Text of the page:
3 August 2011 Consumption of forest products across Europe and North America is on the rise again after a two-year slump, the United Nations reported today, noting that overall demand was up by 5.6 per cent last year, a clear indication that the industry may be on a path to recovery.
Trends in the first half of this year lend support to a continued, albeit modest, rise in consumption, according to the Forest Products Annual Market Review 2010-2011 prepared by the UN Economic Commission for Europe (UNECE) and the UN Food and Agriculture Organization (FAO).
There were small differences in consumption growth in the UNECE region, which includes North America. Consumption rose by 4.1 per cent in North America and by 6.6 per cent in Europe. In the Commonwealth of Independent States (CIS) growth in consumption was up 6.3 per cent.
Production also rose in tandem with increasing consumption, with industrial roundwood (the raw material for processing and manufacture) climbing to 950 million cubic metres, eight per cent higher than in 2009, but still 15 per cent below the 2006 peak production year.
As the main driver for forest products markets, especially for sawn softwood (lumber) and wood-based panels, housing construction is a key indicator of likely demand and production.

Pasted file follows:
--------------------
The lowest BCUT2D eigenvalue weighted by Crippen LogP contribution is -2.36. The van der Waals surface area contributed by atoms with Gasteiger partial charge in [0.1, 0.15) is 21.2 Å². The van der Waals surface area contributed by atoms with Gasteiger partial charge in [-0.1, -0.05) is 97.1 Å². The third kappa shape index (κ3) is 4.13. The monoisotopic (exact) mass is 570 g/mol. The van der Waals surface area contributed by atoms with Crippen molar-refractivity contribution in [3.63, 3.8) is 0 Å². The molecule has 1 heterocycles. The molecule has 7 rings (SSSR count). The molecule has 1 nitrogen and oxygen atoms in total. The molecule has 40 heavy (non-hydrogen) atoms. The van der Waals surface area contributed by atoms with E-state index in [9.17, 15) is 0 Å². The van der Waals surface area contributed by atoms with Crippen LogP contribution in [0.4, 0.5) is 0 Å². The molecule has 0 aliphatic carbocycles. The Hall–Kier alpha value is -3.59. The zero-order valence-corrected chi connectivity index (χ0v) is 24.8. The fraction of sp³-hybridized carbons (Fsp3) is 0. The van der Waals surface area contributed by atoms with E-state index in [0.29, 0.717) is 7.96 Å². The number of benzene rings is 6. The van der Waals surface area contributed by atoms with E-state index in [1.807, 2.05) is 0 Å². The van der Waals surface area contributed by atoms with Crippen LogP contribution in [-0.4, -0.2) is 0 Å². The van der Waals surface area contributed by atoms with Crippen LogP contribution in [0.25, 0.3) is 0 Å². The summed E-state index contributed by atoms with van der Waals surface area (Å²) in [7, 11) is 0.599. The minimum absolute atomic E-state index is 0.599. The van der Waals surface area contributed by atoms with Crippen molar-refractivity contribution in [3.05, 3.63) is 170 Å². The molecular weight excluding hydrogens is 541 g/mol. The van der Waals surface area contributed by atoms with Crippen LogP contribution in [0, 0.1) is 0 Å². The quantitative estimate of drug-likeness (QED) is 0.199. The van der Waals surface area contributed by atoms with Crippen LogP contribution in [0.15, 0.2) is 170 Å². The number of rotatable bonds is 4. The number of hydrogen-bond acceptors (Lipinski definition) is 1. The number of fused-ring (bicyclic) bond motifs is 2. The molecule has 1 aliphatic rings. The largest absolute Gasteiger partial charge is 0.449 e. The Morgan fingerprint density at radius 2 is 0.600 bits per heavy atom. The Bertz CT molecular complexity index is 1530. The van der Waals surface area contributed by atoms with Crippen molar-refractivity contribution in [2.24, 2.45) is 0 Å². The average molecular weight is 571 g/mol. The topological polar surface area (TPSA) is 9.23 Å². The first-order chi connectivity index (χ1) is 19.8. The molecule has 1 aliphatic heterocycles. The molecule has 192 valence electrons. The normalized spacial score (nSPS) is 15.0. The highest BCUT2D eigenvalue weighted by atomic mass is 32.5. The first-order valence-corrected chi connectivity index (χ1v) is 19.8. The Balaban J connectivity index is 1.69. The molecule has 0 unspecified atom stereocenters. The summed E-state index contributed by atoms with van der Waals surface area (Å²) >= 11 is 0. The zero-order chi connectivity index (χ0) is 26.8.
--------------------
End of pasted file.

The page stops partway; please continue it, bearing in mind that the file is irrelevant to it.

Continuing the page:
After the decline in new construction registered since the 2006 peak, data for last year indicated a small recovery in both Europe and North America. It is uncertain if this trend will continue, though data for the first half of this year show a steady rise in house construction.
In the United States, data released on 19 July by the US Census Bureau show that building permits in June were at a seasonally adjusted annual rate of 624,000 or 2.5 per cent above the revised May rate of 609,000, and 6.7 per cent above the June 2010 estimate of 585,000.
In sharp contrast to the previous two years, all wood product sectors in the UNECE region have witnessed a recovery in demand, including sawnwood (up by 8.3 per cent), wood-based panels (4.8 per cent), and paper and paperboard (4.2 per cent).
The paper and paperboard sector showed good recovery last year in almost all categories in all the three sub-regions of UNECE, according to the report.
After several years of decline, production of newsprint increased by 10 per cent in Europe last year, compared with 2009. Even in the US, where the decline in newsprint has been steepest, with consumption in 2010 only one-third of what it was in 2005, consumption has flattened out.
The forest sector, which already makes a significant contribution to the green economy, needs to redouble efforts to market itself more effectively to ensure that wood shakes off its old-fashioned image and be seen as a modern material that combines beauty and durability and has one of the lowest carbon footprints of any major raw material, according to the report.
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